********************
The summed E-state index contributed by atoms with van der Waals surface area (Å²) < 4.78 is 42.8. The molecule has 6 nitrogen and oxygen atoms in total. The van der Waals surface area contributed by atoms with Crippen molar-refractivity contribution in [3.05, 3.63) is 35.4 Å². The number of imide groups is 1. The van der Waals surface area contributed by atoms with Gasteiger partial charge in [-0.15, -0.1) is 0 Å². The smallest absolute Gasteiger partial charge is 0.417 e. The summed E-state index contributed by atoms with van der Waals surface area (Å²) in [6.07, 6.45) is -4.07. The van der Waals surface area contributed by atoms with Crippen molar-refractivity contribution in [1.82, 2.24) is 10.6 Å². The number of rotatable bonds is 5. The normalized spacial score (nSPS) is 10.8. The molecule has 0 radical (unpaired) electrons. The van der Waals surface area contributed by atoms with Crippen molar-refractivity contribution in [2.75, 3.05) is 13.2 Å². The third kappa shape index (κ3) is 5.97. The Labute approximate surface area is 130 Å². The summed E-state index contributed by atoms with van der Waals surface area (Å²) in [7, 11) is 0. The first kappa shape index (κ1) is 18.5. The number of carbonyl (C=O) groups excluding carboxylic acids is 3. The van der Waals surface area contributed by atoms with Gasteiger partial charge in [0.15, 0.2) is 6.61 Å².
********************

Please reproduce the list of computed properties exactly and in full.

The summed E-state index contributed by atoms with van der Waals surface area (Å²) < 4.78 is 42.8. The molecule has 6 nitrogen and oxygen atoms in total. The van der Waals surface area contributed by atoms with Crippen molar-refractivity contribution in [3.05, 3.63) is 35.4 Å². The number of imide groups is 1. The van der Waals surface area contributed by atoms with Gasteiger partial charge in [-0.15, -0.1) is 0 Å². The smallest absolute Gasteiger partial charge is 0.417 e. The summed E-state index contributed by atoms with van der Waals surface area (Å²) in [6.07, 6.45) is -4.07. The van der Waals surface area contributed by atoms with Crippen molar-refractivity contribution in [1.82, 2.24) is 10.6 Å². The number of rotatable bonds is 5. The normalized spacial score (nSPS) is 10.8. The molecule has 0 radical (unpaired) electrons. The van der Waals surface area contributed by atoms with Crippen molar-refractivity contribution in [2.75, 3.05) is 13.2 Å². The third kappa shape index (κ3) is 5.97. The Labute approximate surface area is 130 Å². The summed E-state index contributed by atoms with van der Waals surface area (Å²) in [7, 11) is 0. The first kappa shape index (κ1) is 18.5. The number of carbonyl (C=O) groups excluding carboxylic acids is 3. The van der Waals surface area contributed by atoms with Gasteiger partial charge in [0.15, 0.2) is 6.61 Å².